Perhaps a worthy new occupation for old Kremlinologists might be parsing the texts of official communications from institutions like the Boston Symphony Orchestra. For the series of programs from April 7 through 12 (we attended the one on April 8) the program book announced that Sir Colin Davis had been unable to conduct his two sets of programs in April for “health-related” reasons. We wonder how this might differ from actual health reasons (comments welcome), but it opened an opportunity to hear the BSO conducted by the young German, Johannes Debus, who is currently artistic director of the Canadian Opera Company in Toronto. Debus made his Symphony Hall, um, debut (he conducted at Tanglewood this past summer) leading the program Sir Colin had chosen, the Mozart Symphony No. 32 in G, K. 318 and the Clarinet Concerto in A, K. 622, with the orchestra’s principal clarinetist William Hudgins as soloist, and the Haydn Symphony No. 97 in C, Hob. I/97.
The program was a mildly daring one by BSO standards, restricted as it was to eighteenth-century works (and don’t think we didn’t hear complaints about that from some audience members). It was also a relatively high-stakes outing for Debus: although in his thirteen-year career he has conducted in some major opera houses, mostly in Europe — at least according to the biographies we were able to scrounge up online in addition to the one in the program book, the BSO is the biggest-name symphony orchestra he has yet tackled, and in one of his few non-operatic ventures (his Tanglewood gig was a concert performance of The Abduction from the Seraglio). With the BSO in its currently leaderless — and possibly rudderless — state, audience buzz, whether informed or not, ran in the channels of “is this a job interview?”
The Mozart K. 318 is listed as a symphony, but what it really seems to be, and may have been intended to be, is an opera overture. It is in a single movement broken into fast-slow-fast sections, where the latter is a modified recapitulation of the former, with the slow section a lyric interruption. Steven Ledbetter’s customarily enlightening program note pointed to André Grétry as precedent for this structure, but we have also heard some Haydn opera overtures in this configuration. Mozart apparently wrote it in 1771 but expanded the orchestration in 1785. Its principal theme bears some resemblance to a tune from The Marriage of Figaro, dating from 1786. While certainly not among Mozart’s deepest works, it is not without interest and is an exemplary curtain-raiser that is not often performed; Sir Colin’s programming judgment was astute.
Debus has a reputation as a balletically inclined leader, but while occasionally bouncing along with Mozart’s infectious rhythms he, and consequently the orchestra, seemed oddly restrained. The dynamics ranged from medium to loud; it occurred to us that one benefit of playing this kind of music with a largish ensemble on modern instruments is that one can access a wider dynamic range, a benefit of which Debus did not avail himself in this piece.
Mozart’s Clarinet Concerto, one of his last compositions, remains the leading and most popular work in this genre, and along with Haydn’s trumpet concerto is surely the greatest Classical-era concerto for a wind instrument. Tradition at the BSO seems to be that the orchestra’s principal player gets to do it; the program book could identify only one occasion in which that was not the case — Benny Goodman was the soloist on that occasion — and Mr. Hudgins therefore took his stand (literally so: he played from the score) in that illustrious procession. In the first movement Debus conducted with admirable clarity and emphasis on contrapuntal activity, but we again sensed a reticence when it came to dynamics, although this was not a big issue for Hudgins, whose beautiful round tone was well mated to subtle dynamic refinement; his staccatos were crisp without harshness, and blended perfectly into legatos. In the slow movement, Hudgins appropriately emphasized the pathos in Mozart’s lyricism and was smooth as silk: not a hint of breath or any break in purity, regardless of register. This suavity may have been a bit misplaced in the finale which did not receive as rollicking a rendition as we might have liked. Overall, we didn’t get any interpretive revelations here, just a solid and straightforward presentation of impeccable technical prowess — a textbook example, you might say, with all the pluses and minuses that entails.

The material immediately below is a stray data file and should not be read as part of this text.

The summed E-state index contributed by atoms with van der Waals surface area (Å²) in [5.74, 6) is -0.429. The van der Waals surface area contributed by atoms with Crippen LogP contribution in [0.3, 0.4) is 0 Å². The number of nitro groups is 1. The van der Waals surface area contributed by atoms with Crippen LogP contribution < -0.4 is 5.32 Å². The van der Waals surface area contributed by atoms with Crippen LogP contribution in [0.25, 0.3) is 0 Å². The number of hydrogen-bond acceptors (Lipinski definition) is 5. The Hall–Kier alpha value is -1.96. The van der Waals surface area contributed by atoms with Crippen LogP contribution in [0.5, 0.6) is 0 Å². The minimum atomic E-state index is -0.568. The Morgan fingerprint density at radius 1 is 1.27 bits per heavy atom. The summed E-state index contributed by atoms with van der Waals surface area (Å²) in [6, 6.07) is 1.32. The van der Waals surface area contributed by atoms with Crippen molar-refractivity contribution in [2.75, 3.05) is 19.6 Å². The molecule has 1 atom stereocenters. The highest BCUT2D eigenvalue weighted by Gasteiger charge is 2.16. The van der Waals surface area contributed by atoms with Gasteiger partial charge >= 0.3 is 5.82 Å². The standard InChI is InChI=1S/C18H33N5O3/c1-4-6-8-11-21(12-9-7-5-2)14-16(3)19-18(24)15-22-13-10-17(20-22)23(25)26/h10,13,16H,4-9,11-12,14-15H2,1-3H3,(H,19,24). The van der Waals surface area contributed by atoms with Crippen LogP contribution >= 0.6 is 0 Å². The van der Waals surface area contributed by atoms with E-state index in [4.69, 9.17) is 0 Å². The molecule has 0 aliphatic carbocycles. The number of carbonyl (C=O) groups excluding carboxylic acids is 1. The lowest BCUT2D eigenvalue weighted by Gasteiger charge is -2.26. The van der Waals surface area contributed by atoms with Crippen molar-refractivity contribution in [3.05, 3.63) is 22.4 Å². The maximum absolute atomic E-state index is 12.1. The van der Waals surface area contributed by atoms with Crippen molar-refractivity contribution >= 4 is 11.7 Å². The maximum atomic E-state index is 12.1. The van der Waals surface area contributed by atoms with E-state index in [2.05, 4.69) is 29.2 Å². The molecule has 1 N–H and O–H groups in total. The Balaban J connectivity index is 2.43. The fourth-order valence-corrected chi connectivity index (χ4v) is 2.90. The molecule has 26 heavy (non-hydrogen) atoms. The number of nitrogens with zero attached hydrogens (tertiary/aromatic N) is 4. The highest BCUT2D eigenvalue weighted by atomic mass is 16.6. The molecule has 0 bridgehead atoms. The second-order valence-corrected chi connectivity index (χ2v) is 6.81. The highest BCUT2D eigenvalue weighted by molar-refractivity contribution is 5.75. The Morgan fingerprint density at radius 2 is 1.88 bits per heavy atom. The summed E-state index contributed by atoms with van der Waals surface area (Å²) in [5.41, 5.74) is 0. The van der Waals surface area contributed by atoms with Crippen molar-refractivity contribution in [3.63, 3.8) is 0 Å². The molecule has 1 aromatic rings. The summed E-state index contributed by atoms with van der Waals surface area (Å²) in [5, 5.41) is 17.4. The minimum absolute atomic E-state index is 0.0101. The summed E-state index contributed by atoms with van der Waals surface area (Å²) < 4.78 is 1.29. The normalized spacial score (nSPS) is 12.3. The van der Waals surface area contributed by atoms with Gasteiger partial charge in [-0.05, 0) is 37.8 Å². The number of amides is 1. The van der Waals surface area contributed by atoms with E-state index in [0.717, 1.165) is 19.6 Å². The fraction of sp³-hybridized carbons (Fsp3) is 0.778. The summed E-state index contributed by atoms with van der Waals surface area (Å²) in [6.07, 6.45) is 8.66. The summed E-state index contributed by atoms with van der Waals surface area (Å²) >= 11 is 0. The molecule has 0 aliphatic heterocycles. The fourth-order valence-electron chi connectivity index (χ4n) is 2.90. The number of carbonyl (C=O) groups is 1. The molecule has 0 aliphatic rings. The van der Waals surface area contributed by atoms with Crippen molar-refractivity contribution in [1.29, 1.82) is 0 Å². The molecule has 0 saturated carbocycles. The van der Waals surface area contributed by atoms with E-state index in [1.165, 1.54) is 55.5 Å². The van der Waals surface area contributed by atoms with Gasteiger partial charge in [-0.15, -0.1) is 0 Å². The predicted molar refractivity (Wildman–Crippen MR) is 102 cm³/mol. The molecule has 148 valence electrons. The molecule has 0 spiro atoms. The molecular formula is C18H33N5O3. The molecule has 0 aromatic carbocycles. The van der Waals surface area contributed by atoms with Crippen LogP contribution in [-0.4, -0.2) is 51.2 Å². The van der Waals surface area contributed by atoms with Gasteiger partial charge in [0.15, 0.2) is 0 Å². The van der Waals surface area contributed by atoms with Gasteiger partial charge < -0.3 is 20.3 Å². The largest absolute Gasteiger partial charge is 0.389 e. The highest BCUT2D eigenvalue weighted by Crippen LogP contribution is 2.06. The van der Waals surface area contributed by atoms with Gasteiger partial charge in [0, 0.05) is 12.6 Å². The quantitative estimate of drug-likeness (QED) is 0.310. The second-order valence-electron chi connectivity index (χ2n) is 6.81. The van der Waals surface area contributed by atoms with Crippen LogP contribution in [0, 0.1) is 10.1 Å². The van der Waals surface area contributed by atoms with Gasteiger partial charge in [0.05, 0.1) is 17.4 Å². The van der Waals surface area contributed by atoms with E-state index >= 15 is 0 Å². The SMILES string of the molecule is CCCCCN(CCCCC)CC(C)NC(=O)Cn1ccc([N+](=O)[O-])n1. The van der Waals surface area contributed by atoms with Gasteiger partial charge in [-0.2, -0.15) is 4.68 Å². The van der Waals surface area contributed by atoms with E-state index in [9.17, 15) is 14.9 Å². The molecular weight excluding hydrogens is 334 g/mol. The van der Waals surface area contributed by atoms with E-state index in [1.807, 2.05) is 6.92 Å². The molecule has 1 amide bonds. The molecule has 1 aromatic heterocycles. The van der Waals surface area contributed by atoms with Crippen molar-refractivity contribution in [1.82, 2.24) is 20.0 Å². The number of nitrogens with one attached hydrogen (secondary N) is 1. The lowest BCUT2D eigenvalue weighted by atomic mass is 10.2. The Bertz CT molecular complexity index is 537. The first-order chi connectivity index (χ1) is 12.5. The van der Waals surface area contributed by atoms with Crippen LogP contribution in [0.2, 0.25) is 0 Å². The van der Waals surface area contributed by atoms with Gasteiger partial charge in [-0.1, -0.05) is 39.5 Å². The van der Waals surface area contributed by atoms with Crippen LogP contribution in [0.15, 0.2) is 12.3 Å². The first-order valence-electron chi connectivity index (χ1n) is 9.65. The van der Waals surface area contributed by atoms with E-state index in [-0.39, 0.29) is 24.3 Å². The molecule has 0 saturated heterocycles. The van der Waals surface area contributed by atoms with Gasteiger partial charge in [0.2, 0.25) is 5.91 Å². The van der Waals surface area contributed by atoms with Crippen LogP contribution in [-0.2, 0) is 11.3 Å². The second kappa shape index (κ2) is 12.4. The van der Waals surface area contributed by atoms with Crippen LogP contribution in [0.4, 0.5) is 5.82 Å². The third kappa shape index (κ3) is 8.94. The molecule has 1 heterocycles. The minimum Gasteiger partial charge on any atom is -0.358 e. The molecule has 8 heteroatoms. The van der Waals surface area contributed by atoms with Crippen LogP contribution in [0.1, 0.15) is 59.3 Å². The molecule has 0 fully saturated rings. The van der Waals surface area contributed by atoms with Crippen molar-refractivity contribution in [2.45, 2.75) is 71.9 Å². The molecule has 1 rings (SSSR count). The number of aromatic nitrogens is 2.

The tone of things changed remarkably after intermission. It was apparent that Debus had real affection for Haydn 97, which, of all the Salomon symphonies is among the less performed, for no good reason we can see. It’s a dilly in Haydn’s brightest, most festive, wittiest and paradoxically most learnèd manner. Debus was caught up in it all —brilliant colors, snappy tempi, all the dynamic contrasts that were missing from his Mozart. A few details we particularly appreciated were the marvelous transition from the slow introduction to the first movement allegro; the quacking wind interjections in the theme, and the dynamic contrasts in the minore variation in the slow movement, whose sul ponticello passages, superbly executed by the BSO strings, must have knocked their socks off in 1792, the liveliness and panache of the minuet (for Haydn an unusually through-composed one), and the delicious chromatic slides in the finale. This performance alone would have been worth the price of admission.